"Party conference season is upon us again. The annual jamborees attract thousands of delegates and activists to hear the keynote speeches, and take part in the hundreds of fringe events away from the main arena.
Each party is at an important stage right now and what happens at conference this year could have a significance well beyond the convention centre.
The Lib Dems are re-building. The Greens are looking for a breakthrough. UKIP have to figure out what role they have in a post-referendum world.
Perhaps most notable this year is Labour, whose Liverpool conference is closing just as the Post hits the news-stands today. They will have heard from a Leader with a refreshed mandate – one who appeals strongly to his party's membership, but less so to his parliamentary team.
Next week I will be with my Conservative colleagues in Birmingham. The focus will be on the new era we now have under a new PM, and the challenges and opportunities ahead as we manage the UK’s exit from the European Union.
Parties can be something of a paradox. Far from being groups of people who always agree with each other, they can accommodate a wide range of views, and debate on the party conference fringe can be lively indeed.
But what unites a party must be much stronger than what divides it. There will be shared core values and purpose, which enable a party to present a coherent programme to the electorate, accepting the inevitable trade-offs and compromises.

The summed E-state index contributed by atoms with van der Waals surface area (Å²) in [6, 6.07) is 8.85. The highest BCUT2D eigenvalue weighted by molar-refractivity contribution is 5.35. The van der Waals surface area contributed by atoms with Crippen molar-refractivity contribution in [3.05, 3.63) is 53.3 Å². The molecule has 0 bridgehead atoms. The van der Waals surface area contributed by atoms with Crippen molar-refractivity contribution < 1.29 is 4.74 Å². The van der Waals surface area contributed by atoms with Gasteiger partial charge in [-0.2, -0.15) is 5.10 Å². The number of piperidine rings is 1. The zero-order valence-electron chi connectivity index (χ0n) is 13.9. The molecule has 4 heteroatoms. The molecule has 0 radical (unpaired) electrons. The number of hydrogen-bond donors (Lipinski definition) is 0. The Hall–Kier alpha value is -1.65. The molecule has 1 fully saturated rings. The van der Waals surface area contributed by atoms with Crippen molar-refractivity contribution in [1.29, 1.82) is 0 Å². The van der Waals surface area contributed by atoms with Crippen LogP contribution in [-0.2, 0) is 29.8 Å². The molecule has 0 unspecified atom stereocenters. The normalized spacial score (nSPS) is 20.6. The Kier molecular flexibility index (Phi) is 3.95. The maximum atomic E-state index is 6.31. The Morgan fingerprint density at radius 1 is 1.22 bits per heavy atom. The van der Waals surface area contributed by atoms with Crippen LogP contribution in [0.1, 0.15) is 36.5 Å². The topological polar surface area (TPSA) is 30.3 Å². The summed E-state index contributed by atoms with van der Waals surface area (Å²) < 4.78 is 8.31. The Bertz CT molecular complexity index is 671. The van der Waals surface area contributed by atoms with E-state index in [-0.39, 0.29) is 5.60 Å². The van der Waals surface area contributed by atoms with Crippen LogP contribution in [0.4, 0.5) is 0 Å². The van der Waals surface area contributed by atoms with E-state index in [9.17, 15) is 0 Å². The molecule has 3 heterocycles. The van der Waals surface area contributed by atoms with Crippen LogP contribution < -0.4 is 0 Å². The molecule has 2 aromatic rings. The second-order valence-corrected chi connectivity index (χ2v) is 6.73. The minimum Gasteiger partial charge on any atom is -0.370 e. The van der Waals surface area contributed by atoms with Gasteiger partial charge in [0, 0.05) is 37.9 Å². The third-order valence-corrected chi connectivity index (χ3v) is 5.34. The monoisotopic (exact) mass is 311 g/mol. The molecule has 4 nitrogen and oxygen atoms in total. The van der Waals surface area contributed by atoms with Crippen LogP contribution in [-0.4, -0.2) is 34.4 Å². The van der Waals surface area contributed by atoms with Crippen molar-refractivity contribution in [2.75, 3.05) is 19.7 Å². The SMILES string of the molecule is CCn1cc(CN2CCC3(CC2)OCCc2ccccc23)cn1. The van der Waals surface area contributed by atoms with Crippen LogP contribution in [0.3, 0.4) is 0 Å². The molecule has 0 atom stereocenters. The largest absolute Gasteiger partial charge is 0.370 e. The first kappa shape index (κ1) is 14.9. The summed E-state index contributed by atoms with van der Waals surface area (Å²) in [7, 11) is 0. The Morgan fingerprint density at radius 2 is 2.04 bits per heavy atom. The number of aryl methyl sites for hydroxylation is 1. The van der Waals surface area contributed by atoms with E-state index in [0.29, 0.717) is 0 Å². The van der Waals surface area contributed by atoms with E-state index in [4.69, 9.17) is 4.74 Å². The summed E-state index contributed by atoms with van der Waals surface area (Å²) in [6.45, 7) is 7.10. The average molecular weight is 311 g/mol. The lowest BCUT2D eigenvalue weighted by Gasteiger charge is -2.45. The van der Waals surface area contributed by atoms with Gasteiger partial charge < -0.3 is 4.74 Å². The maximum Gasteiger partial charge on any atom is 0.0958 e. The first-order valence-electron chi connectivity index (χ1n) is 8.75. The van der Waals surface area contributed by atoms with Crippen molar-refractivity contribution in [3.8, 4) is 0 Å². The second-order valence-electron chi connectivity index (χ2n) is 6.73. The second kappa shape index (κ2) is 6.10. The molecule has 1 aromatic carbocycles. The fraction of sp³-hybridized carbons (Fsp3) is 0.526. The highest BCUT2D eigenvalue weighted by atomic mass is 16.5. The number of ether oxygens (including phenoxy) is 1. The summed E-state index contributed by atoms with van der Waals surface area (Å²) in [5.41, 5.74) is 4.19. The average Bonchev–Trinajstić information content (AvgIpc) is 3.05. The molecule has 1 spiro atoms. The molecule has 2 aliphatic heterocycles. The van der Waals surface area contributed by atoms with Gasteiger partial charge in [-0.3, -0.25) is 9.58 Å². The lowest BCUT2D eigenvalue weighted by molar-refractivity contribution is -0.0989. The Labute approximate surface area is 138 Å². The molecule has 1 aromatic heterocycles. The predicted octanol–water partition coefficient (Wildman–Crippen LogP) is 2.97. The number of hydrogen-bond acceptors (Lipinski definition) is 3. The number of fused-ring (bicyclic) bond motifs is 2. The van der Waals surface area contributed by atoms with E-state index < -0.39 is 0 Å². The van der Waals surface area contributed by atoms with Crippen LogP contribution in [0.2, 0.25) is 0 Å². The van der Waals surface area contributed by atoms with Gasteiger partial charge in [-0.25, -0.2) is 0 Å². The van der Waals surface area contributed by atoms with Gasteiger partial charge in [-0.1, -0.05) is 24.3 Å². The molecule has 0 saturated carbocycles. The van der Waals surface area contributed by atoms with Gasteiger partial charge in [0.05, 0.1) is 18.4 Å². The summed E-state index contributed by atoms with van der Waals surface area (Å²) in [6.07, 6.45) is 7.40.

No policy programme could perfectly reflect every preference of any one individual in the party, or indeed the electorate. But it must appeal sufficiently for a majority of people to get behind it. Then you can have a functioning and stable government.
Our parliamentary system also needs balance. A strong and effective government needs a good opposition. Despite the term, it can’t just be about opposing: it should be a realistic alternative government.
And that is why this week’s Labour party conference is important to everyone, Labour supporter or otherwise.
Labour has seen a big increase in its membership. Locally, we’ve seen an increase in Conservative membership too, since Theresa May became PM.
Whichever party people feel closest to, I hope more and more people will join it. Because the more people are involved, the stronger our democracy is.
Of course joining a party isn't the only way to be involved in politics. Single issue groups have a really important role to play and new media has enabled many more people to express and exchange views in new ways. That is a good thing and it will grow and grow.
But it is no substitute for broad membership of and involvement in parties, which are at the heart of our democracy."
Article written by Damian Hinds and published in the Petersfield Post, 28th September 2016